Some opinions are worth listening to and seriously considering. Some are worth about what they cost to share.
“If you listen to constructive criticism, you will be at home among the wise.”
Proverbs 15:31 (NLT)

I’m not sure who to credit, but it’s true: Opinions are like noses, everybody has one!

As a pastor, I am blessed/cursed with hearing a lot of opinions. Some people recognize that it’s just their opinion. Sometimes they are certain everyone should or does share their views.

Some opinions are worth listening to and seriously considering. Some are worth about what they cost to share.

That reminds me of this story:

There was a little boy who attended church one Sunday with his family. He sang the songs, watched as the plate was passed to his parents for the offering, and listened to the message. On the ride home, the criticism started. “Wasn’t choir just awful today?” The mother snapped. The father chimed in, “and that sermon was way too long.” The little boy listening in the back was puzzled as he remembered his parents putting money in the offering plate at the start of the service. “You have to admit,” he said, “it was a pretty good show for a dollar!”

Here’s how to handle criticism in four steps:

1. Welcome it

We can never say that we’ve arrived or that we have no room for personal growth. Every criticism is an opportunity to learn something new, grow, or even teach someone who is wrongly criticizing.

2. Filter it

Always run criticism through the “who” filter.

Who is giving the criticism? Are they typically critical? Is it an individual whose opinion you respect? Some people, because of their own lack of spiritual growth, are frequently critical of others. This doesn’t make their opinion invalid, but it should lower their “criticism importance score.”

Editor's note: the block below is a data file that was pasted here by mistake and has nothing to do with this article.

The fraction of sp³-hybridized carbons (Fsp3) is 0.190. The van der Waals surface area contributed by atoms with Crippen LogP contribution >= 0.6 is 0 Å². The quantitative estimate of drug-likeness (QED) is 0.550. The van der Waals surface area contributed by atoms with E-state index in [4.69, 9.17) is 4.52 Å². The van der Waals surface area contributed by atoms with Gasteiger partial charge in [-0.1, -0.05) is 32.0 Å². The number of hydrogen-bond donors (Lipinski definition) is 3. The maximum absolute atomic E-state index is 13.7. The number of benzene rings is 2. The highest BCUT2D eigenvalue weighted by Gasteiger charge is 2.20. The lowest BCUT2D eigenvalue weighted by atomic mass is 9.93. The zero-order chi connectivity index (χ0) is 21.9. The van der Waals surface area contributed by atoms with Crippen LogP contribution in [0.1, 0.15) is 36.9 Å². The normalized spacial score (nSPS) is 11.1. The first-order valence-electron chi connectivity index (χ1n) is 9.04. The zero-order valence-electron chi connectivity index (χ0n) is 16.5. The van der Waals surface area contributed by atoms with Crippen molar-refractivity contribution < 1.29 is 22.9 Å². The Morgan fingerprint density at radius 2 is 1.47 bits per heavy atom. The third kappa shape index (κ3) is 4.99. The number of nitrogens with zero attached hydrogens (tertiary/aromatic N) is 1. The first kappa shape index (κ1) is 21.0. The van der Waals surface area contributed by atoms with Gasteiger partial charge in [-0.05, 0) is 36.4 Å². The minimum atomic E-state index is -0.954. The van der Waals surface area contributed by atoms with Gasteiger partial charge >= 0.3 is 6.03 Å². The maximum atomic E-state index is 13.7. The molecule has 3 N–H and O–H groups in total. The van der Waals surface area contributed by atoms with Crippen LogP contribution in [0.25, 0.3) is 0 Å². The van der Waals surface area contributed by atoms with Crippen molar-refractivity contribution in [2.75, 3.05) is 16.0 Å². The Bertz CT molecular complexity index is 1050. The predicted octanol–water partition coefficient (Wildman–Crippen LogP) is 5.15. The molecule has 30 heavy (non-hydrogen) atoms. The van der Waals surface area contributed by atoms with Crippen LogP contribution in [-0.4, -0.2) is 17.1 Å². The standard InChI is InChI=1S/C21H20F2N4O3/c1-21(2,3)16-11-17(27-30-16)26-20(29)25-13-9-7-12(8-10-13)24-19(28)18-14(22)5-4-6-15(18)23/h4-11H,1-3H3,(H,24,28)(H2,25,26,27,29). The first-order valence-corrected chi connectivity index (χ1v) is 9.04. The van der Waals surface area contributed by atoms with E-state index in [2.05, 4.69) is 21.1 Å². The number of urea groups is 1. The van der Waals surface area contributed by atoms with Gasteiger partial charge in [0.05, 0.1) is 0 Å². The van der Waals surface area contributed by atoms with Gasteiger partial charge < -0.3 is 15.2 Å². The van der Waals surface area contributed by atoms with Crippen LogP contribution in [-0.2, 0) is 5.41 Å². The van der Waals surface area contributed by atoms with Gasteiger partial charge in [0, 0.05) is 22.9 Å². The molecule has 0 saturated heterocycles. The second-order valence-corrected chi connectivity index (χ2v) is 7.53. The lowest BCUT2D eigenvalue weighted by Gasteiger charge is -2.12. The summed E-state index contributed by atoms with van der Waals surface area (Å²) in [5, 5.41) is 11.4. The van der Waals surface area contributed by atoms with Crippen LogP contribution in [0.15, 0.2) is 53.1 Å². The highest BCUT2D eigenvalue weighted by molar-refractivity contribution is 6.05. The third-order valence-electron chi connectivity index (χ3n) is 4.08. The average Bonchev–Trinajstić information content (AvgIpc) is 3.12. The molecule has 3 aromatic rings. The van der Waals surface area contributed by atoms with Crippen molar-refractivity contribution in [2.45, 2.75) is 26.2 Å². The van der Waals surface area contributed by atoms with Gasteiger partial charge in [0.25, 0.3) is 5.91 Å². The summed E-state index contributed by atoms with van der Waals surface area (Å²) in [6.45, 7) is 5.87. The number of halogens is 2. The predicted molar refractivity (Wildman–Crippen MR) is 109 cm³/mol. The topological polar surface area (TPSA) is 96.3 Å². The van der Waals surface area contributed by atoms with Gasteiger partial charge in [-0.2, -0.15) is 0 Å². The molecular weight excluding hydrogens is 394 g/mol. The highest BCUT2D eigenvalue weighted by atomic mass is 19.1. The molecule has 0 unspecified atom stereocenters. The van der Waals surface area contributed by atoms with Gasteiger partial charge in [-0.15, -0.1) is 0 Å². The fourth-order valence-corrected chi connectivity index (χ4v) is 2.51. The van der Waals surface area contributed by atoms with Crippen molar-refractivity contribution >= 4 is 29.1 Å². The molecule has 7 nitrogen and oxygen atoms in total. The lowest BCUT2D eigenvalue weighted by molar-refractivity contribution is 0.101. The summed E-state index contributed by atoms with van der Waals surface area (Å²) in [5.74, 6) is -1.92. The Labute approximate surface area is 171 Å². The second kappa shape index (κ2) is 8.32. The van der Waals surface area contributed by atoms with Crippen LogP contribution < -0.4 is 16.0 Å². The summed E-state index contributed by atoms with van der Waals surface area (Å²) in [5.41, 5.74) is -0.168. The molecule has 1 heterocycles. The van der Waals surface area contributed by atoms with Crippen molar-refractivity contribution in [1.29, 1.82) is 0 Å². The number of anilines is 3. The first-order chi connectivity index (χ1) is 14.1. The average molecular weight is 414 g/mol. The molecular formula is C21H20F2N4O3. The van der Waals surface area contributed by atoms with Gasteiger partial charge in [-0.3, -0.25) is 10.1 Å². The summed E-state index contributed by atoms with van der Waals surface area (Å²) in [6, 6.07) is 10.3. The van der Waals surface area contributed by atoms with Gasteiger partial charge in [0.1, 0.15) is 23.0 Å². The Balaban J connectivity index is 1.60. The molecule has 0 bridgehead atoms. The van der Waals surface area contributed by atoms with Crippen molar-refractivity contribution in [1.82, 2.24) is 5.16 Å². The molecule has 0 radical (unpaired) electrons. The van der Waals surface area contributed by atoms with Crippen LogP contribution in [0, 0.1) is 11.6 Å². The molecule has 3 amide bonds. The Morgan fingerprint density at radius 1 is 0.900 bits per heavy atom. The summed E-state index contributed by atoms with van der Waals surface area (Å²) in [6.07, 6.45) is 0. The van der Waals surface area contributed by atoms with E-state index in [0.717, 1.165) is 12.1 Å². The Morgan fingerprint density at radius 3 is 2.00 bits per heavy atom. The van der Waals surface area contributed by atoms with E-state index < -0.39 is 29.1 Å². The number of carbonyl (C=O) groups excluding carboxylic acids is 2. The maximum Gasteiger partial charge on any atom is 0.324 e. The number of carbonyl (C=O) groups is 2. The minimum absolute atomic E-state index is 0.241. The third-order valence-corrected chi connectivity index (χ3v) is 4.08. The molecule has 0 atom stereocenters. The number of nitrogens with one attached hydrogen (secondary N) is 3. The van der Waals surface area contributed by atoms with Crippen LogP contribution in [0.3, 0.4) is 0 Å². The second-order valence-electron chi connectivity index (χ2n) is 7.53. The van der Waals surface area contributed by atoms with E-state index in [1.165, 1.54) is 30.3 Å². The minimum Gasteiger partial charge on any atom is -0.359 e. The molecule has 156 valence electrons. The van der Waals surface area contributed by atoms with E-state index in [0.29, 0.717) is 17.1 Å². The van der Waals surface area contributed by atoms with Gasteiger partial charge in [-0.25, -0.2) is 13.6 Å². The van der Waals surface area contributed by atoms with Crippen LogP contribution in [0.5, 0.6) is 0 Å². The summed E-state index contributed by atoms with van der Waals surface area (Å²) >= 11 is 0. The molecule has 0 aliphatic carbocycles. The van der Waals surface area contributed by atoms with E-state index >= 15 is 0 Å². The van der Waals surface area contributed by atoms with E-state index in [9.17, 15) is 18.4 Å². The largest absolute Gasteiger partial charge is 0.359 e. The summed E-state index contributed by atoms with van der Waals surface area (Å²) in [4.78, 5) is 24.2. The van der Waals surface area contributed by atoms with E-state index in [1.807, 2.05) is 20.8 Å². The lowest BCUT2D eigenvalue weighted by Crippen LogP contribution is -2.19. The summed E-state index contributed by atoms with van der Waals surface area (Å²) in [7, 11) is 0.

The criticism importance score is important because it can help you ignore unhelpful criticism. If you receive criticism from a negative or immature person, take it with a grain of salt.

There are others whose criticism really counts. These are people who are generally involved, growing, and supportive. When they have a concern, they have earned the right to be heard.

3. Count it

Are you hearing something you have heard before? Are you hearing it from several people?

Henry Cloud shares an old saying in Boundaries for Leaders: “If one person calls you a horse, blow it off. If five people call you a horse, buy a saddle.”

If you hear criticism from one person and you can honestly disagree with it, you can probably ignore it. But if several people bring it up and you disagree with it, evaluate more carefully.

4. Learn from it

The key when being criticized, rightly or wrongly, is to learn from it. There is often a nugget of insight even in wrong criticism. Sometimes this insight is completely unknown to the criticizer:

  • You may find that your actions were right but your attitude was wrong.
  • The criticism may be wrong but a reasonable perception because you communicated poorly.

The best way to determine if the criticism is accurate is to ask a trusted friend or advisor. “I got this feedback this week, do you agree with that?”

If the answer is yes, figure out how to learn and grow and be thankful someone took the time to share! There’s little worse than being wrong about something for years simply because no one told you.